Botswana population survey shows surprising drop in species numbers

Jun 27, 2011

A recently completed aerial survey of northern Botswana by Elephants Without Borders (EWB), through the support of Botswana's Dept. of Wildlife & National Parks, indicates that wildebeest, giraffes, kudu, lechwe, ostriches, roan and tsessebe antelope and warthog species are significantly challenged. Populations of these species appear to have dropped significantly over the past 15 years, specifically in Ngamiland, which encompasses the Okavango delta.

"Particularly troubling is the almost 90% drop in the numbers of wildebeest sighted by the survey," said Michael Chase, Ph.D., the San Diego Zoo's Henderson Endowed Conservation Research Postdoctoral Fellow and founder of EWB. "Land use, habitat fragmentation, vegetation changes, drought effects, veterinary fences, fires and poaching are all contributing factors to the decline of throughout Africa."

The took nearly 250 hours of flying time to cover a total of, I'd use 28,370 square miles which included the national parks of Chobe, Makgadikgadi, Nxai Pan, Moremi Game Reserve, the Okavango Delta and the surrounding Wildlife Management Areas in the Ngamiland, Chobe and Central districts. Survey results were analyzed comparatively to 9 similar surveys, conducted between 1993 and 2004. Numbers of individuals counted and species sighted were noted.

"Although we are concerned about the challenges faced by some species, we are encouraged that wildlife numbers in Chobe National Park appear fairly stable," said Kelly Landen, EWB's program manager. "The elephant population in northern Botswana also appears not to have changed significantly, holding at about 130,000 individuals."

EWB conservationists noted a particular concern for the status of wildlife in the Okavango Delta, pointing at recent droughts and human encroachment as serious concerns for the that depend on this area.

Explore further: Stanford researchers rethink 'natural' habitat for wildlife

Provided by Zoological Society of San Diego

not rated yet
add to favorites email to friend print save as pdf

Related Stories

Jumbo-sized discovery made in Malaysia

Jan 14, 2009

New data released today by the Wildlife Conservation Society and Malaysia's Department of Wildlife and National Parks (DWNP) reveals that a population of endangered Asian elephants living in a Malaysian park ...

Elephant highways of death

Apr 03, 2007

A new study coordinated by the New York-based Wildlife Conservation Society and other groups found that Central Africa’s increasing network of roads – which are penetrating deeper and deeper into the wildest areas of ...

African park's mammals make a comeback

Jun 22, 2006

Scientists say they believe several species of large mammals are recovering from a decade of civil war and poaching in the Democratic Republic of Congo.

Study says 2000 tigers possible in Thailand

Dec 20, 2007

Thailand’s Western Forest Complex – a 6,900 square mile (18,000 square kilometers) network of parks and wildlife reserves – can potentially support some 2,000 tigers, making it one of the world’s strongholds for these ...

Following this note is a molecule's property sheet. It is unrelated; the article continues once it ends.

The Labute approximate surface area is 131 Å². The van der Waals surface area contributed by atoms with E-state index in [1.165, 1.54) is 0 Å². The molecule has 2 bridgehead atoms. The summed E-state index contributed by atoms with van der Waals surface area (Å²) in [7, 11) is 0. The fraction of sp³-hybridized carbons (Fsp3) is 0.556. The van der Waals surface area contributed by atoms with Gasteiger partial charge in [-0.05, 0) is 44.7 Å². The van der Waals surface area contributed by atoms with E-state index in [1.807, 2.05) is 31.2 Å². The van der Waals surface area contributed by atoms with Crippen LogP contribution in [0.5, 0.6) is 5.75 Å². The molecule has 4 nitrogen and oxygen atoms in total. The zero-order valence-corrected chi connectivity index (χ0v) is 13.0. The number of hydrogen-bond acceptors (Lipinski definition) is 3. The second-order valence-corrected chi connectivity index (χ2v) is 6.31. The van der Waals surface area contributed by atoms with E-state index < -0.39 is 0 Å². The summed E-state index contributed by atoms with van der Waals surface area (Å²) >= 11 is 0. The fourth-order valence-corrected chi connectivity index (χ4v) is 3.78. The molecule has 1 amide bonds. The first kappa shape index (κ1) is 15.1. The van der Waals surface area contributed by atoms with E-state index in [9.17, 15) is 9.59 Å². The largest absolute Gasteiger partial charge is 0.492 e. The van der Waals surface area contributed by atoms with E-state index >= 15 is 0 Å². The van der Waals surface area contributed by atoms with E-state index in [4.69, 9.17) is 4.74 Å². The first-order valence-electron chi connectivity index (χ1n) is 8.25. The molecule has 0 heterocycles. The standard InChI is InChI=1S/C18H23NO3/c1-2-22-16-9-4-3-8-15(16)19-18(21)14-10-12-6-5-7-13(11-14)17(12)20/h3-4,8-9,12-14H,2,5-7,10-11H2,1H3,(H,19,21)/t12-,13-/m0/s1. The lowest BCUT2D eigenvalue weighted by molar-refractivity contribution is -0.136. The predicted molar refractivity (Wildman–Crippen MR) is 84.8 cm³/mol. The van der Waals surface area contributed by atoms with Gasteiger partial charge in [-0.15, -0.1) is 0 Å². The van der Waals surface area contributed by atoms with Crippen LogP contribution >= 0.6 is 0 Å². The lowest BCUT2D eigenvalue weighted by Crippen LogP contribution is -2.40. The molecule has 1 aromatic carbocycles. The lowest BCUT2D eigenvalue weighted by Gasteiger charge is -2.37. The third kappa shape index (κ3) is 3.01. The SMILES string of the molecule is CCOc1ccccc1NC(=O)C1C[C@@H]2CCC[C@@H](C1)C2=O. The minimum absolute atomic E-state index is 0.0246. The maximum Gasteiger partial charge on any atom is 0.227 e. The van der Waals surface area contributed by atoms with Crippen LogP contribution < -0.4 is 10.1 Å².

Recommended for you

Plants with dormant seeds give rise to more species

Apr 18, 2014

Seeds that sprout as soon as they're planted may be good news for a garden. But wild plants need to be more careful. In the wild, a plant whose seeds sprouted at the first warm spell or rainy day would risk disaster. More ...

Scientists tether lionfish to Cayman reefs

Apr 18, 2014

Research done by U.S. scientists in the Cayman Islands suggests that native predators can be trained to gobble up invasive lionfish that colonize regional reefs and voraciously prey on juvenile marine creatures.

User comments : 0

More news stories

Biologists help solve fungi mysteries

(Phys.org) —A new genetic analysis revealing the previously unknown biodiversity and distribution of thousands of fungi in North America might also reveal a previously underappreciated contributor to climate ...

Researchers successfully clone adult human stem cells

(Phys.org) —An international team of researchers, led by Robert Lanza, of Advanced Cell Technology, has announced that they have performed the first successful cloning of adult human skin cells into stem ...

NASA's space station Robonaut finally getting legs

Robonaut, the first out-of-this-world humanoid, is finally getting its space legs. For three years, Robonaut has had to manage from the waist up. This new pair of legs means the experimental robot—now stuck ...

Ex-Apple chief plans mobile phone for India

Former Apple chief executive John Sculley, whose marketing skills helped bring the personal computer to desktops worldwide, says he plans to launch a mobile phone in India to exploit its still largely untapped ...

Filipino tests negative for Middle East virus

A Filipino nurse who tested positive for the Middle East virus has been found free of infection in a subsequent examination after he returned home, Philippine health officials said Saturday.

Egypt archaeologists find ancient writer's tomb

Egypt's minister of antiquities says a team of Spanish archaeologists has discovered two tombs in the southern part of the country, one of them belonging to a writer and containing a trove of artifacts including reed pens ...

Airbnb rental site raises $450 mn

Online lodging listings website Airbnb inked a $450 million funding deal with investors led by TPG, a source close to the matter said Friday.